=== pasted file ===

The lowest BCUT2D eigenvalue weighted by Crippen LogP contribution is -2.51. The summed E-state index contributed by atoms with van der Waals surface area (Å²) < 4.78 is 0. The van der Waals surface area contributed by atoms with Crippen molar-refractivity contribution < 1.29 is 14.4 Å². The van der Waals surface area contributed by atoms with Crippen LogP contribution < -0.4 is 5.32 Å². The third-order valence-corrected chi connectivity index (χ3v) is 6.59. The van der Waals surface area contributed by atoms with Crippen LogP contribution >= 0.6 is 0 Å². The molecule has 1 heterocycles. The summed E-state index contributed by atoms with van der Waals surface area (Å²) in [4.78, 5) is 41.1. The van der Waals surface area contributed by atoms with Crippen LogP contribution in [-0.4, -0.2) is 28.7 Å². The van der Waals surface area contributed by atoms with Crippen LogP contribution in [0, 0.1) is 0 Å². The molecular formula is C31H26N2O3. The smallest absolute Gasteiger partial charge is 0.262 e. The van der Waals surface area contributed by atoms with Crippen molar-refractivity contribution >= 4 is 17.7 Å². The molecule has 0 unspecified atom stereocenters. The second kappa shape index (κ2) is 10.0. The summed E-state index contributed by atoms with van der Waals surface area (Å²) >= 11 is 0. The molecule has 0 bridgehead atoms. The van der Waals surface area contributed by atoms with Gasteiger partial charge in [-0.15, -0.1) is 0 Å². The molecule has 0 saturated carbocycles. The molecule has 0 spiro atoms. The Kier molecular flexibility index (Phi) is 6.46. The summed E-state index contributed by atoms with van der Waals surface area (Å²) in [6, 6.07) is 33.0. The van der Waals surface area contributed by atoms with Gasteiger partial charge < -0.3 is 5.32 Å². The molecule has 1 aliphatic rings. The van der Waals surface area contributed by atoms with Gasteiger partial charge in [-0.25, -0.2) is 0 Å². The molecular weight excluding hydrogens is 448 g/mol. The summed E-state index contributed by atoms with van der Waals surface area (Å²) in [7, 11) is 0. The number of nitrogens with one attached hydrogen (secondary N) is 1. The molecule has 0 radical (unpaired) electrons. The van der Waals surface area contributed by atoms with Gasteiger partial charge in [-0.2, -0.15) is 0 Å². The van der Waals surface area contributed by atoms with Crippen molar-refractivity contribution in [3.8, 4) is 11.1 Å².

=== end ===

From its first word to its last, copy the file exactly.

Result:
The lowest BCUT2D eigenvalue weighted by Crippen LogP contribution is -2.51. The summed E-state index contributed by atoms with van der Waals surface area (Å²) < 4.78 is 0. The van der Waals surface area contributed by atoms with Crippen molar-refractivity contribution < 1.29 is 14.4 Å². The van der Waals surface area contributed by atoms with Crippen LogP contribution < -0.4 is 5.32 Å². The third-order valence-corrected chi connectivity index (χ3v) is 6.59. The van der Waals surface area contributed by atoms with Crippen LogP contribution >= 0.6 is 0 Å². The molecule has 1 heterocycles. The summed E-state index contributed by atoms with van der Waals surface area (Å²) in [4.78, 5) is 41.1. The van der Waals surface area contributed by atoms with Crippen LogP contribution in [-0.4, -0.2) is 28.7 Å². The van der Waals surface area contributed by atoms with Crippen LogP contribution in [0, 0.1) is 0 Å². The molecular formula is C31H26N2O3. The smallest absolute Gasteiger partial charge is 0.262 e. The van der Waals surface area contributed by atoms with Crippen molar-refractivity contribution >= 4 is 17.7 Å². The molecule has 0 unspecified atom stereocenters. The second kappa shape index (κ2) is 10.0. The summed E-state index contributed by atoms with van der Waals surface area (Å²) >= 11 is 0. The molecule has 0 bridgehead atoms. The van der Waals surface area contributed by atoms with Gasteiger partial charge in [-0.15, -0.1) is 0 Å². The molecule has 0 saturated carbocycles. The molecule has 0 spiro atoms. The Kier molecular flexibility index (Phi) is 6.46. The summed E-state index contributed by atoms with van der Waals surface area (Å²) in [6, 6.07) is 33.0. The van der Waals surface area contributed by atoms with Gasteiger partial charge < -0.3 is 5.32 Å². The molecule has 1 aliphatic rings. The van der Waals surface area contributed by atoms with Gasteiger partial charge in [-0.25, -0.2) is 0 Å². The molecular weight excluding hydrogens is 448 g/mol. The summed E-state index contributed by atoms with van der Waals surface area (Å²) in [7, 11) is 0. The number of nitrogens with one attached hydrogen (secondary N) is 1. The molecule has 0 radical (unpaired) electrons. The van der Waals surface area contributed by atoms with Gasteiger partial charge in [-0.2, -0.15) is 0 Å². The van der Waals surface area contributed by atoms with Crippen molar-refractivity contribution in [3.8, 4) is 11.1 Å².